The work Deutsch made his calling card was Okeanos, a nearly 30-minute canvas for organ and orchestra dating from 2014-15, and inspired by the titular Greek personification of the oceans. Prefacing the performance, Deutsch and organist Paul Jacobs were on hand for a fascinating preconcert discussion (although I did wish that moderator Caroline Oltmanns had been gracious enough to give the two more airtime). Okeanos is conceived in four movements, each representing the fundamental elements, respectively, water, air, earth, and fire. The work began almost indeterminately, with tremolos obscuring fragments of themes, and the organ so wrapped into the fabric of the orchestra as to be hardly discernible. The movement soon grew far more animated, building to a fluid gravitas, with the organ powerfully prominent in music of cosmic visceral impact – yet the movement ended in no more than a whisper.

“Air” opened with rapid fluttering in the organ along with a wind machine used to obvious effect. Colorful glissandi on the organ were imitated by the harp and celesta. “Earth” was a more glacial affair, filled with otherworldly timbres usually emanating from the percussion battery, as vast and diverse as one could imagine. “Fire” was of rapid virtuosity and quite ferocious playing, emphasizing the rhythmic primacy of the percussion. Further striking effects were achieved through muted trombones; at movement’s end the texture dug down into the depths of the organ, ending on a sustained chord at quadruple forte – an imposing effect to be sure. Deutsch noted that the structure of the work was determined by the golden ratio – a thought-provoking compositional approach with antecedents in Debussy and elsewhere, though certainly not apparent on first hearing. As part of his fellowship, Deutsch has been commissioned to write a new work for the orchestra, to be performed at the end of next season (May 2020) – I look forward to music that lies ahead.

The evening began with the first Cleveland Orchestra performances of a lesser-known Haydn symphony, No. 34 in D minor. The first of the composer’s to be cast in the minor, it served as an incubator for the series of Sturm und Drang symphonies that would soon follow. Haydn quite surprisingly begins with the slow movement – what initially sounds like merely an introduction turns out to be a symphonic edifice nearly as long as the remaining movements combined. A lament in the strings was marked by the clarity of the inner voices in this statement of genuine expressive depth. After the weighty beginnings, the minor was all but forgotten and matters proceeded wholly unperturbed. The sudden high spirits of the second movement were further encouraged by the courtly minuet with lovely woodwind triplets during its trio. And as is often the case with Haydn’s whirlwind finales, one only wished it wasn’t so brief.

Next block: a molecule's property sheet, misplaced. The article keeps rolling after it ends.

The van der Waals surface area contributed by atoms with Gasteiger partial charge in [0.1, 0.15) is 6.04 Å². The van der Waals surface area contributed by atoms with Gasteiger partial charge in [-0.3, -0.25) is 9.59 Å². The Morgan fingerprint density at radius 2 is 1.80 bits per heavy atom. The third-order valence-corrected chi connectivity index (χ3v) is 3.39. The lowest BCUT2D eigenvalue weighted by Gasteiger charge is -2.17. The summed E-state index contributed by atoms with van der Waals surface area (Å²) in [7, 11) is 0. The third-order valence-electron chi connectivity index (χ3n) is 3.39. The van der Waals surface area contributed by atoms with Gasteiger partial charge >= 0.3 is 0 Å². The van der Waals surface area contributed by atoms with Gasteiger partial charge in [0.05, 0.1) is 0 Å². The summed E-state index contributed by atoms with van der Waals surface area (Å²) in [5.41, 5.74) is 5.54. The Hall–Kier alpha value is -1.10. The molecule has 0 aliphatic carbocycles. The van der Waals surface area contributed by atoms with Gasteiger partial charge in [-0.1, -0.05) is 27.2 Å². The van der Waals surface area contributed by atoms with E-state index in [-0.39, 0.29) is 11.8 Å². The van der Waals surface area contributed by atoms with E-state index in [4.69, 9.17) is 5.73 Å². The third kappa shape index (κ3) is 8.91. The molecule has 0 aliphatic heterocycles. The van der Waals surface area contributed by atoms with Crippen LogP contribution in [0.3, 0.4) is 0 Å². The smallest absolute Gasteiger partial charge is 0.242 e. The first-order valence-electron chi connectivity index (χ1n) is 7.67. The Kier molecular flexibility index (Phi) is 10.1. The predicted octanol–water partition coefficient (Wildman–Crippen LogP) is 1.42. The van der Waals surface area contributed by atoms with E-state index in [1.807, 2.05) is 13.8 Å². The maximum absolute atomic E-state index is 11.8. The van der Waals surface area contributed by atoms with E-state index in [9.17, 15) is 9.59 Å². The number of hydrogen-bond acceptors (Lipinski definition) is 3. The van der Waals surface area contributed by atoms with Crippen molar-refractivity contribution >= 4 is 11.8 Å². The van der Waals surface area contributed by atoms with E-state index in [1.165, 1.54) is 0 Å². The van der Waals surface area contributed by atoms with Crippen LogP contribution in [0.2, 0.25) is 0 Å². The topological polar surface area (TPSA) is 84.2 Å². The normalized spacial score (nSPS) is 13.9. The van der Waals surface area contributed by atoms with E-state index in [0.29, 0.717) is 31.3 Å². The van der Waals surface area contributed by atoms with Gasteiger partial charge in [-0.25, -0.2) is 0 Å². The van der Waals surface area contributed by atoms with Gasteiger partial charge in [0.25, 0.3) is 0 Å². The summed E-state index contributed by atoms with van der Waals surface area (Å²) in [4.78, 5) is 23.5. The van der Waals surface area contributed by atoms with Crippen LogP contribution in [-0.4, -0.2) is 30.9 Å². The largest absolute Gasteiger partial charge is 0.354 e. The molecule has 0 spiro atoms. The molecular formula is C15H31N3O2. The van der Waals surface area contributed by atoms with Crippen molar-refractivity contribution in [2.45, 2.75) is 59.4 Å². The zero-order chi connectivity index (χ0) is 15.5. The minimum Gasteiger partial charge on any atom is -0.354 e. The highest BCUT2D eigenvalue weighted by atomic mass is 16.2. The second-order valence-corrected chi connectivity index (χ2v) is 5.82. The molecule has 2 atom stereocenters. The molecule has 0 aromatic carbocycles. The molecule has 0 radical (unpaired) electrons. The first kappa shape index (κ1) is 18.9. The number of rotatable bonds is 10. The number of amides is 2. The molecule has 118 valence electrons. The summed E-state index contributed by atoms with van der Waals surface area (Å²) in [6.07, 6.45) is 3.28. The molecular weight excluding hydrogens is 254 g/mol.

Tchaikovsky’s evergreen Fifth Symphony completed the program in lush Romanticism. A plaintive presentation of the fate motive in the clarinets opened the work to chilling effect, eventually coalescing as an energetic march, gathering great strength in the face of fate and brimming with endlessly flowing melody. Welser-Möst took matters at a startlingly brisk tempo – while I applaud his resolve to not sentimentalize, I would have preferred the music to breathe a bit more. Low strings of deep emotion marked the slow movement, a backdrop for the sumptuous horn solo, delicately interjected by Afendi Yusuf’s clarinet. While Welser-Möst might not have probed as deep as some, the result was nonetheless long, flowing lines of rapturous beauty. The tragic obsessions of the first two movements were left behind in the lilting Valse, decorated by mercurial strings. The fate motive resurfaced, suddenly benign, setting the stage for the finale wherein matters were miraculously morphed to the triumphant.

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The Cleveland Orchestra performs Okeanos. Note the percussion battery and muted brass.

Roth makes Cleveland Orchestra debut in brilliant Parisian program

Cleveland Orchestra
François-Xavier Roth, conductor
Javier Perianes, piano
Severance Hall
Cleveland, OH
February 28, 2019

Debussy: Rêve, from Première Suite d’Orchestre (orch. Manoury)
Ravel: Piano Concerto in G major
 Encore:
 Falla: Danza ritual del fuego, from El amor brujo
Stravinsky: Petrushka (1947 version)

An unexpected artist cancellation had the ancillary effect of morphing François-Xavier Roth’ Cleveland Orchestra debut program into a decidedly Parisian affair. Due to illness, violinist Patricia Kopatchinskaja was obliged to cancel her scheduled performance of Peter Eötvös’ Seven, a violin concerto written in memoriam the astronauts aboard the Space Shuttle Columbia – hopefully a work which can be programmed again in a future season. Spanish pianist Javier Perianes was on hand for the Ravel piano concerto instead, neatly complemented by works of Debussy and Stravinsky. The program change did little to derail Roth’s auspicious debut, a colorful portrait of Parisian musical life as the 19th-century gave way to the twentieth, and something of a pendant to Ingo Metzmacher’s program earlier in the season comprised of works of the same time period from Vienna.

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François-Xavier Roth, photo credit Holger Talinski